It has a force sensor and two laser rangefinders to track movements, which are compared against motion-capture data originally recorded from professional dancers.

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Pass it on: New Scientist

The First Living Giant Ship Worm Found In The Philippines

ship worm

Mud-dwelling organism that lives head down in a tusk-like tube found alive for first time, although its existence had been known of for centuries.

About three feet long and glistening black with a pink, fleshy appendage, it looks like the entrails of an alien from a bad horror film. In fact, it is a giant ship worm.




Discovered in the mud of a shallow lagoon in the Philippines, a living creature of the species has never been described before.

Even though its existence has been known for more than 200 years thanks to fossils of the baseball bat-sized tubes that encase the creature.


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Pass it on: Popular Science

An Artificial Iris Could Let Cameras React To Light Like Our Eyes do

While the pupil may be the opening in the eye that lets light through to the retina, the iris is the tissue that opens and closes to determine the size of the pupil.

Although mechanical irises are already a standard feature in cameras, scientists from Finland and Poland have recently created an autonomous artificial iris that’s much more similar to those found in the eye. It may even eventually be able to replace damaged or defective ones.

he contact lens-like device was created by researchers from Finland’s Tampere University of Technology, along with Poland’s University of Warsaw and Wrocław Medical University.




It’s made from a polymer (a liquid crystal elastomer) that expands when exposed to light, then shrinks back when the light is lessened. This causes an opening in the middle to get smaller or larger, depending on the light levels.

In this way, it works very much like a natural iris. Unlike automatic irises in cameras, it requires no power source or external light detection system.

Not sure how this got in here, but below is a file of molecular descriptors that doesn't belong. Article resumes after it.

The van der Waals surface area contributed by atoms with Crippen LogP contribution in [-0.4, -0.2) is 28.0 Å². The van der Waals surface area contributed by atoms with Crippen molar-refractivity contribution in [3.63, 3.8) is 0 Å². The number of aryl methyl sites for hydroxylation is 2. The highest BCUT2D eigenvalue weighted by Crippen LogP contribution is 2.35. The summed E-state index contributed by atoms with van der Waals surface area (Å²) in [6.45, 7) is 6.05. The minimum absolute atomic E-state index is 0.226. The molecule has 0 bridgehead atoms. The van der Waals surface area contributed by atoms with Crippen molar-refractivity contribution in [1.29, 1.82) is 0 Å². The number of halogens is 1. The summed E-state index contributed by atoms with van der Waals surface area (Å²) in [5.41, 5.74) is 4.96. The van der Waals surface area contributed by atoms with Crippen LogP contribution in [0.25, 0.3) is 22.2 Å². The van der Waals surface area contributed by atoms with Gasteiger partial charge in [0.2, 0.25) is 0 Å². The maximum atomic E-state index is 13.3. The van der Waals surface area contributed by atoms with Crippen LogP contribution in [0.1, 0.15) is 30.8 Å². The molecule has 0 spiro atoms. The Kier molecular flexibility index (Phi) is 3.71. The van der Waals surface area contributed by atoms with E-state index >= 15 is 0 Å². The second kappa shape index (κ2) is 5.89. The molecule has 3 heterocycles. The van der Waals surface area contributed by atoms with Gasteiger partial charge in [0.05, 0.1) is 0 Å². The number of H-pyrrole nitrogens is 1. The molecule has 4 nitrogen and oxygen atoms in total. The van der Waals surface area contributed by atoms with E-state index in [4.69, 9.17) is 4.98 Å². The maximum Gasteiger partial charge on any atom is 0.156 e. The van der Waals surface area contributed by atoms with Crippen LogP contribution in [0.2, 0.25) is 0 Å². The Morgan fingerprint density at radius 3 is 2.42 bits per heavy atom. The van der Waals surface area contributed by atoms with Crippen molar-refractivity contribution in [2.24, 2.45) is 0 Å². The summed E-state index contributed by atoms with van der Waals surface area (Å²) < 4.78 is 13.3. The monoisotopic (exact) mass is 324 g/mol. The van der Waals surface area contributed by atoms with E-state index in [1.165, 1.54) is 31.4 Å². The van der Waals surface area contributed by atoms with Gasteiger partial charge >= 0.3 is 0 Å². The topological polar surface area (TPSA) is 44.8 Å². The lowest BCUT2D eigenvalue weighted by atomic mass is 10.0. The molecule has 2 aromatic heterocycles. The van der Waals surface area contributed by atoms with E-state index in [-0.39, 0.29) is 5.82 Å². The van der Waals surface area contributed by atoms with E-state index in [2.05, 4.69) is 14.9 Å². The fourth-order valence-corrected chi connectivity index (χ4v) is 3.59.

iris

 

With an “eye” towards one being able to use it as an optical implant, the scientists are now adapting it to work in an aqueous environment. They’re also working at increasing its sensitivity, so that its opening and closing are triggered by smaller changes in the amount of incoming light.

The research is being led by Tampere’s Prof. Arri Priimägi, and was recently described in a paper published in the journal Advanced Materials.

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Pass it on: New Scientist

This App Will Let You Call An Uber Just by Clicking Your Heels

ruby heels

Every little girl who watched The Wizard of Oz thought one thing: I want those ruby slippers. They were so beautiful, sparkly, colorful, and bright, like Christmas molded into a low heel and round toe.

And the idea that you could get home with three ladylike clicks of the heel warmed our lazy little hearts. Certainly a lot more glamorous than hailing down a cab like a wild banshee or digging through the depths of your bag for your phone to request an Uber.



Well, thanks to technology, it seems that perhaps some dreams really do come true. A creative agency called iStrategyLabs just unveiled the aptly named Dorothy, a device that will give you powers much like our favorite stranded Kansan.

All you have to do is slip “the ruby” a small Bluetooth-enabled micro-controller into your shoe, click your heels three times, and wait for your Uber to arrive.

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Pass it on: New Scientist